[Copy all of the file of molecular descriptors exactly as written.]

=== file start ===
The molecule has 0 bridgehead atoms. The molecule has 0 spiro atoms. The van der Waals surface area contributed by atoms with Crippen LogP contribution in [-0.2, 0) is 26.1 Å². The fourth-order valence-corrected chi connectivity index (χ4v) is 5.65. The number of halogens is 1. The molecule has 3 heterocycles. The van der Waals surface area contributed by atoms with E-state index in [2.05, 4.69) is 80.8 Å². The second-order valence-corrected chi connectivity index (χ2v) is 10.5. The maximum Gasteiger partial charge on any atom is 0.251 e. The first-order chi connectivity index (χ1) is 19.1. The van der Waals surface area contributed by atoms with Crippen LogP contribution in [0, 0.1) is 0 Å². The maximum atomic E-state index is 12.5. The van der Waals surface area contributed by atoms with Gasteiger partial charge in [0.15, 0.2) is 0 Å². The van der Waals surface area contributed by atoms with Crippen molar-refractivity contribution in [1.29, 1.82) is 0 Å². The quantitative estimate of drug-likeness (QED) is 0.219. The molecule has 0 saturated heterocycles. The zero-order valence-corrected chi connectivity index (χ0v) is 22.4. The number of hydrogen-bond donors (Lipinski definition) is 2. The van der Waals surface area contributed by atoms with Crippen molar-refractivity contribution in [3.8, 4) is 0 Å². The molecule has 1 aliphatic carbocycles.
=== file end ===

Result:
The molecule has 0 bridgehead atoms. The molecule has 0 spiro atoms. The van der Waals surface area contributed by atoms with Crippen LogP contribution in [-0.2, 0) is 26.1 Å². The fourth-order valence-corrected chi connectivity index (χ4v) is 5.65. The number of halogens is 1. The molecule has 3 heterocycles. The van der Waals surface area contributed by atoms with E-state index in [2.05, 4.69) is 80.8 Å². The second-order valence-corrected chi connectivity index (χ2v) is 10.5. The maximum Gasteiger partial charge on any atom is 0.251 e. The first-order chi connectivity index (χ1) is 19.1. The van der Waals surface area contributed by atoms with Crippen LogP contribution in [0, 0.1) is 0 Å². The maximum atomic E-state index is 12.5. The van der Waals surface area contributed by atoms with Gasteiger partial charge in [0.15, 0.2) is 0 Å². The van der Waals surface area contributed by atoms with Crippen molar-refractivity contribution in [1.29, 1.82) is 0 Å². The quantitative estimate of drug-likeness (QED) is 0.219. The molecule has 0 saturated heterocycles. The zero-order valence-corrected chi connectivity index (χ0v) is 22.4. The number of hydrogen-bond donors (Lipinski definition) is 2. The van der Waals surface area contributed by atoms with Crippen molar-refractivity contribution in [3.8, 4) is 0 Å². The molecule has 1 aliphatic carbocycles.